|Title:||Selling Random Wind|
|Group/Series/Folder:||Record Group 8.15 - Institute for Advanced Study|
Series 3 - Audio-visual Materials
|Location:||8.15:3 box 1.8|
|Notes:||IAS Distinguished Lecture.|
Abstract: Many countries are attempting to reduce emission of greenhouse gases by investing in wind power. Wind power is inherently random, but we are used to 100 percent reliable electricity service. Converting random wind into reliable electricity is expensive. Backup generation must be available to compensate for wind power shortfall. On the other hand, surplus wind power leads to negative prices and reduces the margins of fossil-fuel plant operators. In this lecture, Prof Varaiya proposes an alternative by packaging random wind power into electricity with different levels of reliability and sell them at different prices. Such an electricity market will reduce subsidies, and it is more efficient than the current market. However, we have to think of electricity service differently.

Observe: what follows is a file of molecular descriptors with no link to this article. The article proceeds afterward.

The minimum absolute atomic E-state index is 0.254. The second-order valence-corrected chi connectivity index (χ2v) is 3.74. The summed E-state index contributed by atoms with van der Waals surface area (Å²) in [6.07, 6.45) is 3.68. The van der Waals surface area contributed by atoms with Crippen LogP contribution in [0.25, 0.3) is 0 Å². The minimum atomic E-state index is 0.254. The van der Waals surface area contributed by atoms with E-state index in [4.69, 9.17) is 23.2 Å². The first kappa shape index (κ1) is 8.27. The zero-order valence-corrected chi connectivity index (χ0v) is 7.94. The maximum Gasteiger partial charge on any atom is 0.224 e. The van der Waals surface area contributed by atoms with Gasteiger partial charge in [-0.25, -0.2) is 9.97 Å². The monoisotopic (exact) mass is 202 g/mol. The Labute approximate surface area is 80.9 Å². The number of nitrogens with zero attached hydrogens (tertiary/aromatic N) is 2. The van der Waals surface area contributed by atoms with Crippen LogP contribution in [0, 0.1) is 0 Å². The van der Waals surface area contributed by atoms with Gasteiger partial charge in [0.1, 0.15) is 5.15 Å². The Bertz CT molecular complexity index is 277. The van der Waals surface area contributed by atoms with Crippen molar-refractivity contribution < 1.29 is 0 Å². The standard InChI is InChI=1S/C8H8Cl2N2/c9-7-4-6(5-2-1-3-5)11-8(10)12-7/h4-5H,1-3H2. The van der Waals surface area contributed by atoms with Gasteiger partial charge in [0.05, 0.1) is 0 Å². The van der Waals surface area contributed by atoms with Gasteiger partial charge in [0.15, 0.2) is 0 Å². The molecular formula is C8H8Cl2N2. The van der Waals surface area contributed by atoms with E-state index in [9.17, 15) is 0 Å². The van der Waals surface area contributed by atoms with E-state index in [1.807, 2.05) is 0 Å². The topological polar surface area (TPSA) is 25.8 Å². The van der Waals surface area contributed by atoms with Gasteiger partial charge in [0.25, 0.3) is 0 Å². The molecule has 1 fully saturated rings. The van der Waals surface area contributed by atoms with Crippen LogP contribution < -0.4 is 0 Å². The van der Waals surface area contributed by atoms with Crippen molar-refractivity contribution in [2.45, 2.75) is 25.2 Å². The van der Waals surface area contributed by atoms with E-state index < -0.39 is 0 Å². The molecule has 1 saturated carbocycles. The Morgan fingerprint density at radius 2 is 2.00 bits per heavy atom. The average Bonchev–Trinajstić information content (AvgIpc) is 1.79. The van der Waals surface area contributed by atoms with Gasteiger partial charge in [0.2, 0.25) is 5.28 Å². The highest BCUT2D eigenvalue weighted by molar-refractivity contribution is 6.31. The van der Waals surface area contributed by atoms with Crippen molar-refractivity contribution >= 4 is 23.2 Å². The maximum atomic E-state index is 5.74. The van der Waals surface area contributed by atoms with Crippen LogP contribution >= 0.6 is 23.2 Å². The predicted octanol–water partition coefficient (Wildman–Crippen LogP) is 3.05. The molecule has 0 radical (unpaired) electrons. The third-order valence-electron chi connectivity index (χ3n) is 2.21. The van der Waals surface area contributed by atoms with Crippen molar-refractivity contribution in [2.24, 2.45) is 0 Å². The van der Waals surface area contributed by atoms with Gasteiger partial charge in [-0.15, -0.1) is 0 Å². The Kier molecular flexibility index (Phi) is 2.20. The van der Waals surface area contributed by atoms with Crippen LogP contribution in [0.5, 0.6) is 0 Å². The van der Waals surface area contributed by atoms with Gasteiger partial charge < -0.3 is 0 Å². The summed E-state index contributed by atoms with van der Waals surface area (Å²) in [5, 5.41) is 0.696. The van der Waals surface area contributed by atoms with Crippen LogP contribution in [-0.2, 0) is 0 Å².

Pravin Varaiya is one of the most distinguished researchers in information science and network systems. He obtained his PhD degree at UC Berkeley in 1966, and has been on the Berkeley faculty since then. He was Nortel Networks Distinguished Professor in the Department of Electrical Engineering and Computer Sciences. From 1975 to 1992 he was also Professor of Economics at Berkeley. He is a Member of the US National Academy of Engineering, and a Fellow of IEEE and the American Academy of Arts and Sciences. Prof Varaiya's research covers most sub-fields in electrical engineering and computer sciences and interacts with other engineering disciplines as well as economics, business and urban design. His research ranges from sensory technology development, to the design, management and control of communication networks, intelligent transport systems, electric power transmission systems and urban economic systems.
Duration: 90 min.
|Appears in Series:||8.15:3 - Audio-visual Materials|
Videos for Public -- Distinguished Lectures